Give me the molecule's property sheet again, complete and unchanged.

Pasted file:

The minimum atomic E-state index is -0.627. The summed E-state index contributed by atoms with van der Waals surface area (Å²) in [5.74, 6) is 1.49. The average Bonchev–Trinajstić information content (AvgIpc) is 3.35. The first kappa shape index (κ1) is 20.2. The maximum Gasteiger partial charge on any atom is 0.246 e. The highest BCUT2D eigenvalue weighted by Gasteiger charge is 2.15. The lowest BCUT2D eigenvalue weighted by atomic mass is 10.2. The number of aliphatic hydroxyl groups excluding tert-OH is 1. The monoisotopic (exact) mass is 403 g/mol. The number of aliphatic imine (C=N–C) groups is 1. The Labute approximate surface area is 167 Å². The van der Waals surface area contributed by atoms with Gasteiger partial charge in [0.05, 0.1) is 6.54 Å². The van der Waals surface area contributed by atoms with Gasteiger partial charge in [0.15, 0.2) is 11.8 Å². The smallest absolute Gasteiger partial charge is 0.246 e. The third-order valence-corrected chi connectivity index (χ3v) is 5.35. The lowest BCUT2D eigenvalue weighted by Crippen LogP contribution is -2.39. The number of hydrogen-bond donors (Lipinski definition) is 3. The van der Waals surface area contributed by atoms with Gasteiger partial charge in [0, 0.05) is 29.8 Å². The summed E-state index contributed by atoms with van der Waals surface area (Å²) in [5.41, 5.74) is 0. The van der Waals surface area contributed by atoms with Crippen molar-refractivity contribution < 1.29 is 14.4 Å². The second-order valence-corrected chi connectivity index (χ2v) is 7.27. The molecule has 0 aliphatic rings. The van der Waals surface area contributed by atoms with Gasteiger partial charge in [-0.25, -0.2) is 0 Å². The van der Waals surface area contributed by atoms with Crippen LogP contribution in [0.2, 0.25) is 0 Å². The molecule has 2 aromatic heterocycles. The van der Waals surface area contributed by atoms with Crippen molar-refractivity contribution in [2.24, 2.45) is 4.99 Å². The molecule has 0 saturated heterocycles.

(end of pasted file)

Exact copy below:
The minimum atomic E-state index is -0.627. The summed E-state index contributed by atoms with van der Waals surface area (Å²) in [5.74, 6) is 1.49. The average Bonchev–Trinajstić information content (AvgIpc) is 3.35. The first kappa shape index (κ1) is 20.2. The maximum Gasteiger partial charge on any atom is 0.246 e. The highest BCUT2D eigenvalue weighted by Gasteiger charge is 2.15. The lowest BCUT2D eigenvalue weighted by atomic mass is 10.2. The number of aliphatic hydroxyl groups excluding tert-OH is 1. The monoisotopic (exact) mass is 403 g/mol. The number of aliphatic imine (C=N–C) groups is 1. The Labute approximate surface area is 167 Å². The van der Waals surface area contributed by atoms with Gasteiger partial charge in [0.05, 0.1) is 6.54 Å². The van der Waals surface area contributed by atoms with Gasteiger partial charge in [0.15, 0.2) is 11.8 Å². The smallest absolute Gasteiger partial charge is 0.246 e. The third-order valence-corrected chi connectivity index (χ3v) is 5.35. The lowest BCUT2D eigenvalue weighted by Crippen LogP contribution is -2.39. The number of hydrogen-bond donors (Lipinski definition) is 3. The van der Waals surface area contributed by atoms with Gasteiger partial charge in [0, 0.05) is 29.8 Å². The summed E-state index contributed by atoms with van der Waals surface area (Å²) in [5.41, 5.74) is 0. The van der Waals surface area contributed by atoms with Crippen molar-refractivity contribution < 1.29 is 14.4 Å². The second-order valence-corrected chi connectivity index (χ2v) is 7.27. The molecule has 0 aliphatic rings. The van der Waals surface area contributed by atoms with Gasteiger partial charge in [-0.25, -0.2) is 0 Å². The van der Waals surface area contributed by atoms with Crippen LogP contribution in [0.2, 0.25) is 0 Å². The molecule has 2 aromatic heterocycles. The van der Waals surface area contributed by atoms with Crippen molar-refractivity contribution in [2.24, 2.45) is 4.99 Å². The molecule has 0 saturated heterocycles.